Mankiewicz was co-nominated, with original scenarist Lesser Samuels, for the Oscar for Best Writing, Story and Screenplay for No Way Out. He made it the same year, 1950, as Eve, whose screenplay was also Oscar nominated. A young black doctor has to treat two brothers, criminals, but when one of them dies under his care, the other, an unrepentant racist, accuses him of deliberately causing it to happen. The doctor must obtain permission for an autopsy in order to prove his innocence, but that only leads to further, and wider-ranging, complications.

I was really impressed with this one. This was the feature film debut of Sidney Poitier, and he is as good as you would imagine him to be, but there are a variety of roles for other black actors in this film that allow us to see different perspectives of the black experience. Dots Johnson's elevator operator represents the militant side, chafing under the oppression of white society and itching for an excuse to strike back somehow. Amanda Randolph's housekeeper, who could've easily been nothing more than a one-note background character, is given an important role to play in the third act that lets us see her as a person.

It was uncredited screenwriter Philip Yordan, however, who suggested, among other things, letting us see the family of Poitier's character, Luther. Mildred Joanne Smith plays Poitier's wife, and she gets several wonderful moments in the film. Sadly, her career was cut short by a plane crash two years after making No Way Out, according to her IMDB listing. She survived, but never made any other movies. She did, however, switch to singing. She died earlier this year. What would her acting career had been like without that plane crash...?

Ruby Dee and Ossie Davis are in this movie! For Davis, it was also his feature debut, as well as the first film he and Dee would share. She plays Poitier's sister; Davis plays Dee's husband. They get to share a few lines together over a dinner table with mom Maude Simmons. Davis' character takes part in the [SPOILER] in Act Two, though it's also not clear why he does so. I would've liked just a tiny bit of clarification, since he doesn't come across as militant as Johnson's character.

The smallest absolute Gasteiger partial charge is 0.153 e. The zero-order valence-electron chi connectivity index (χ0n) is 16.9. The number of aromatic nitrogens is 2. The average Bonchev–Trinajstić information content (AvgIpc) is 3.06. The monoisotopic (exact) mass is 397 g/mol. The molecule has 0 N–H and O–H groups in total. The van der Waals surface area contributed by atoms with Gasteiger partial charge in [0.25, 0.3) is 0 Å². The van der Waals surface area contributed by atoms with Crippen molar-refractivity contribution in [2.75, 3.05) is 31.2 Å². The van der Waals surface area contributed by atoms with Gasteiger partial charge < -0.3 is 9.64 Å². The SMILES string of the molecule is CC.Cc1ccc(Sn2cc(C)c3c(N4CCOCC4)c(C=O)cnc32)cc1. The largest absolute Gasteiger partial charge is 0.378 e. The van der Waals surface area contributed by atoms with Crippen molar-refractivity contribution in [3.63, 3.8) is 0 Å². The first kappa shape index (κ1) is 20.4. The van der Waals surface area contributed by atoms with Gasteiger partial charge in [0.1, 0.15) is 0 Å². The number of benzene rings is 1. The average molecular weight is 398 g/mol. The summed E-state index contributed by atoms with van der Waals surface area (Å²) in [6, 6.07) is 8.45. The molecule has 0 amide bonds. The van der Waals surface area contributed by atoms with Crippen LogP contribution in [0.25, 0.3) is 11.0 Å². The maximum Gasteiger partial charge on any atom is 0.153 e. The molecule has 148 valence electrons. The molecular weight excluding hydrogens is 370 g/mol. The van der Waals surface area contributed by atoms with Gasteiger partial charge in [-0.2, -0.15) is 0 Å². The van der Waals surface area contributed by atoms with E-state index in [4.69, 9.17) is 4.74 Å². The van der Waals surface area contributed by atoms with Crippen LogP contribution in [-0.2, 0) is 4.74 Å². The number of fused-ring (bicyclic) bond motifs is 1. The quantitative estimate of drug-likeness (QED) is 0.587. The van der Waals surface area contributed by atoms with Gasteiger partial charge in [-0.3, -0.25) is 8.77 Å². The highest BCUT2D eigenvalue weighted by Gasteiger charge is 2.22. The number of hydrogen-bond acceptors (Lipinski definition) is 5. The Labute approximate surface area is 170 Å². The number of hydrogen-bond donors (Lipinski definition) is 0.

Big shock: No Way Out was somewhat controversial when it was released. How so? Read this and find out. I found producer Darryl Zanuck's attitude towards this film fascinating: he already knew that southern theaters wouldn't want to show it, which would mean a significant loss of revenue, yet he greenlit it anyway. Not only that, but he changed his mind about the ending, in a manner that suggested he gave the story serious thought. He wasn't thinking in terms of capitulating to the audience in some way that would make the movie more palatable. He wanted to make money on No Way Out, no question, but he also thought hard about the film's integrity, and that's admirable.

Thursday, November 5, 2015

A Boy Named Charlie Brown

A Boy Named Charlie Brown
YouTube viewing

When I was in high school, I took a cartooning class, and about halfway into the semester, I did a report on Charles Schulz. I remember finding what must have been a young adult-style biography of the cartoonist which was quite helpful. in that I not only learned some basic facts about the man, but I got to see the roots of the comic strip that would become the worldwide phenomenon known as Peanuts.

Perhaps you're aware that it began as not a traditional, four-panel strip but a single-panel one, like Family Circus, called Li'l Folks, with a much smaller cast of characters. Charlie Brown and Snoopy look a little different, but they're easily recognizable. The name "Peanuts" was imposed on Schulz by United Feature Syndicate, and he never liked it - which is why all those TV specials and movies are titled "Charlie Brown" this and "Charlie Brown" that.

I imagine the story of my childhood with Peanuts isn't too different from yours. I remember owning the collected editions (still have some of them) and other Peanuts-related books, and I even had a few vinyl records of some of the TV specials. Naturally, I watched those specials every year, like most kids. I'm pretty sure I went to see Bon Voyage, Charlie Brown when it came out theatrically. I remember thinking how lucky the kids were to be able to go to a foreign country on their own.

I also imagine that Peanuts means as much to you as it does to me. From an artistic standpoint, it was and is a notable influence. When I first created City Mouse, Schulz' unique humor was something I strove for often (though not always). I like to think CM has a little bit of Snoopy's style and savoir faire. I have made at least one blatant Peanuts ripoff homage in CM, for what it's worth.